"As the probe flies by, the Ralph telescope should be able to pick up ground features on Pluto.."

    Well, if one of those features is a representation of the classic 'cock and balls' made out of carefully arranged rocks by the local residents, I for one, wont be in the slightest bit surprised.

    1. hplasm Silver badge

      "...ground features on Pluto.."

      "Your advert could be here!"

  6. Winkypop Silver badge

    Science +1

    Scientists +1

    1. Trigonoceps occipitalis

      Re: Science +1

      Engineers + 1


      1. Myself-NZ

        Re: Science +1

        Engineers use science so the original science +1 still stands

  7. This post has been deleted by its author

    1. eJ2095

      Crap beat me to it

  8. GreggS

    "and the craft should be able to send data back for up to a decade to come"

    Pah, Voyager looks down on the young upstarts lack of stamina.

    1. Winkypop Silver badge

      They don't build 'em like they used to.

  9. Simon Harris Silver badge


    That's still about 3 times faster than the tape interface on my first computer... and then the signal only had to travel down 30cm of shielded cable instead of across 7.5billion km of space.

  10. Measurer

    Lets hope that none of Clyde's ashes find their way into the dust analyser by accident, eh....

    1. Wombling_Free


      HUMAN DNA FOUND ON PLUTO !!!!one!!!!eleventy!!!!

      1. Simon Harris Silver badge

        Re: Headlines

        I hope no DNA survived the cremation or it will be the Sycorax all over again!

  11. PhilipN Silver badge

    Hats off ....

    ... a million times to all those involved in this project. Bloody brilliant!

    P.S. Does anyone know how to pronounce "Tombaugh". I mean, how would HE have pronounced it?

  12. Alistair Silver badge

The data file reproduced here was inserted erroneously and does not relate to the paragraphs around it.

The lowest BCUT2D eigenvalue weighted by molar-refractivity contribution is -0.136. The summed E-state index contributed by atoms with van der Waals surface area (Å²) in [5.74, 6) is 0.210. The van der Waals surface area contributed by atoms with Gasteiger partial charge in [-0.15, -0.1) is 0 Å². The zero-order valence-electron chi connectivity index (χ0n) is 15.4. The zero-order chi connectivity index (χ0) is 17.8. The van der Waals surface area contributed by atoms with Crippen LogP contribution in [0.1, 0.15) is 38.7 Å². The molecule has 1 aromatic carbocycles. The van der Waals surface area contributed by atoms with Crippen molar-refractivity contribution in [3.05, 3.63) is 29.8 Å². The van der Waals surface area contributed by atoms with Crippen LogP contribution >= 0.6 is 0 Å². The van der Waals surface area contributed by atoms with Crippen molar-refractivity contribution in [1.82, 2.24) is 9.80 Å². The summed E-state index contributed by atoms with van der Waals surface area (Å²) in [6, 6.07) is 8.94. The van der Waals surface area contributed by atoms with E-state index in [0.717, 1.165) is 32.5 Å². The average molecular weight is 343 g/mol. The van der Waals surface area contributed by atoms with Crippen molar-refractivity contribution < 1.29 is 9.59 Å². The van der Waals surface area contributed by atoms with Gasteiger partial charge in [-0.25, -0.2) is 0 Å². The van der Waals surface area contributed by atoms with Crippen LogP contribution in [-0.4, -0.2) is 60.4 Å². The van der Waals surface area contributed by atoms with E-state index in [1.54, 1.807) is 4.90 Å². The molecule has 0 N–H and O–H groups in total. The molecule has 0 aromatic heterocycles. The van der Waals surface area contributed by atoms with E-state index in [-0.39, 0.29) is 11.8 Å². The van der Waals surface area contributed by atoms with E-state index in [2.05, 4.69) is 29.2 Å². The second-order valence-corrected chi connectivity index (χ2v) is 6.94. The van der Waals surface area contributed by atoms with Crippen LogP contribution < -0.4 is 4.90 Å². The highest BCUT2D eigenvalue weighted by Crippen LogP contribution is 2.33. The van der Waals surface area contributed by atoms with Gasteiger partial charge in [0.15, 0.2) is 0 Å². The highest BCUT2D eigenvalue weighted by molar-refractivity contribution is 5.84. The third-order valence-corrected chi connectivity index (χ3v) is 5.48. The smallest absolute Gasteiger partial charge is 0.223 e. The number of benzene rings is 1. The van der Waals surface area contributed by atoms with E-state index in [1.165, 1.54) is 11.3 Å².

Lets see....

    Voyager 2 - life cycle was what ... 8 years? going on 40 some now if my memory serves.

    Spirit & Opportunity - 90 days --

    Somehow I see Spock meeting New Horizons somewhere out around Antares....

    Personally - I can't wait for better piccies of Pluto -- I'm kinda curious to see if there is a single space suit down there with one hand raised to the sun.....

    (grumpy bugger trying to find a cache file in ambari that doesn't seem to want to let go of an old version stamp)

    1. John Brown (no body) Silver badge

      Re: Lets see....

      "I'm kinda curious to see if there is a single space suit down there with one hand raised to the sun....."

      Which one is that from? My memory is telling me Kim Stanley Robinsons Icehenge, but not with any significant level of confidence.

      1. BoldMan

        Re: Lets see....

        Larry Niven?

        1. MajorTom

          Re: Lets see....

          Sounds like Larry Niven's "The Coldest Place" IIRC.

  13. hammarbtyp Silver badge

    Can't wait

    It is fantastic to see these images come in and a a great testament to engineers who put this together. As someone who throws things around when his code takes more than 10 seconds to compile,. I can't imagine having to wait 9 years to see if the system would work as planned.

    Is it just me, but can you see a lighter patch to the bottom left of Pluto? Can't wait for the close-ups

    1. Loyal Commenter Silver badge

      Re: Can't wait

      I can also see three other 'blobs' off to the left. Is it possible that these are Pluto's other satellites* (there are apparently four others, and four dark blue areas in this picture), rather than just image artefacts?

      *Although the term 'satellite' here is a little iffy, because the centre of mass of the Pluto-Charon system is outside the radius of Pluto, so the both orbit a point in-between.

  14. Wombling_Free
    Black Helicopters

    Here's hoping

    That the fancy telescope isn't based on a model used on spy satelites, or we'll have the Hubble "Ooops we made it wrong, derp" all over again.

    Can't have those pesky astronomers being able to work out the imaging power of our spy satellites now, can we?

  15. old_IT_guy

    "The craft is the fastest human-made object to leave Earth's orbit"

    Voyager 2 is currently moving at around 16 Km/s, faster than New Horizon.

    1. Ugotta B. Kiddingme

      "faster than New Horizon"

      well... it WAS until Voyager 6 fell into that spatial anomaly and emerged on the other side of the galaxy.

      At least, that's according to the Spock-unit.

  16. RealBigAl

    This entire topic

    is just goofy

  17. Alistair Silver badge



    KSR does have a close match, but the raised hand here is the key.

    @old_it_guy --

    I don't have good numbers on V2's speed right now but I'm inclined to agree with you on that -- I'm however quite interested in the real numbers for NH's propulsion systems.

    I'm reading Mars Rover Curiosity: An Inside Account from Curiosity's Chief Engineer, (my 9 year old bought it for my birthday..... ) -- Its nice to realize that even in my current position I have it easy.......